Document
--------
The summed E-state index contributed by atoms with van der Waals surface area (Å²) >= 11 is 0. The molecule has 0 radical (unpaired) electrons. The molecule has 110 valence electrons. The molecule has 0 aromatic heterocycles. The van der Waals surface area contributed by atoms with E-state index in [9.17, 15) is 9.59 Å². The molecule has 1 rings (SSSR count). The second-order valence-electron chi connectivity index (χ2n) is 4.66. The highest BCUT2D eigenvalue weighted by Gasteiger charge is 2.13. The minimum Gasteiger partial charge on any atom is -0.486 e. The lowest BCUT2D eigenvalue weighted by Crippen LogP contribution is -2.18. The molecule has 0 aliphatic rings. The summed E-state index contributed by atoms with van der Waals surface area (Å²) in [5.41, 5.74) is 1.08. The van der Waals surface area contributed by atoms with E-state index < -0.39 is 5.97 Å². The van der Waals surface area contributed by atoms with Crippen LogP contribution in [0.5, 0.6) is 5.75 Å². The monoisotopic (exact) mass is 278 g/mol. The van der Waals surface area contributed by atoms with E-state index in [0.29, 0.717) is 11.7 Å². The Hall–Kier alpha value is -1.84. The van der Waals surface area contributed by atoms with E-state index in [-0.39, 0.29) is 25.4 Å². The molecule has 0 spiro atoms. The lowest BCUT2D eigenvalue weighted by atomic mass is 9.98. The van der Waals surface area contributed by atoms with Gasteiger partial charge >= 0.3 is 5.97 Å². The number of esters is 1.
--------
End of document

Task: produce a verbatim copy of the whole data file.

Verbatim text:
The summed E-state index contributed by atoms with van der Waals surface area (Å²) >= 11 is 0. The molecule has 0 radical (unpaired) electrons. The molecule has 110 valence electrons. The molecule has 0 aromatic heterocycles. The van der Waals surface area contributed by atoms with E-state index in [9.17, 15) is 9.59 Å². The molecule has 1 rings (SSSR count). The second-order valence-electron chi connectivity index (χ2n) is 4.66. The highest BCUT2D eigenvalue weighted by Gasteiger charge is 2.13. The minimum Gasteiger partial charge on any atom is -0.486 e. The lowest BCUT2D eigenvalue weighted by Crippen LogP contribution is -2.18. The molecule has 0 aliphatic rings. The summed E-state index contributed by atoms with van der Waals surface area (Å²) in [5.41, 5.74) is 1.08. The van der Waals surface area contributed by atoms with E-state index < -0.39 is 5.97 Å². The van der Waals surface area contributed by atoms with Crippen LogP contribution in [0.5, 0.6) is 5.75 Å². The monoisotopic (exact) mass is 278 g/mol. The van der Waals surface area contributed by atoms with E-state index in [0.29, 0.717) is 11.7 Å². The Hall–Kier alpha value is -1.84. The van der Waals surface area contributed by atoms with E-state index in [-0.39, 0.29) is 25.4 Å². The molecule has 0 spiro atoms. The lowest BCUT2D eigenvalue weighted by atomic mass is 9.98. The van der Waals surface area contributed by atoms with Gasteiger partial charge >= 0.3 is 5.97 Å². The number of esters is 1.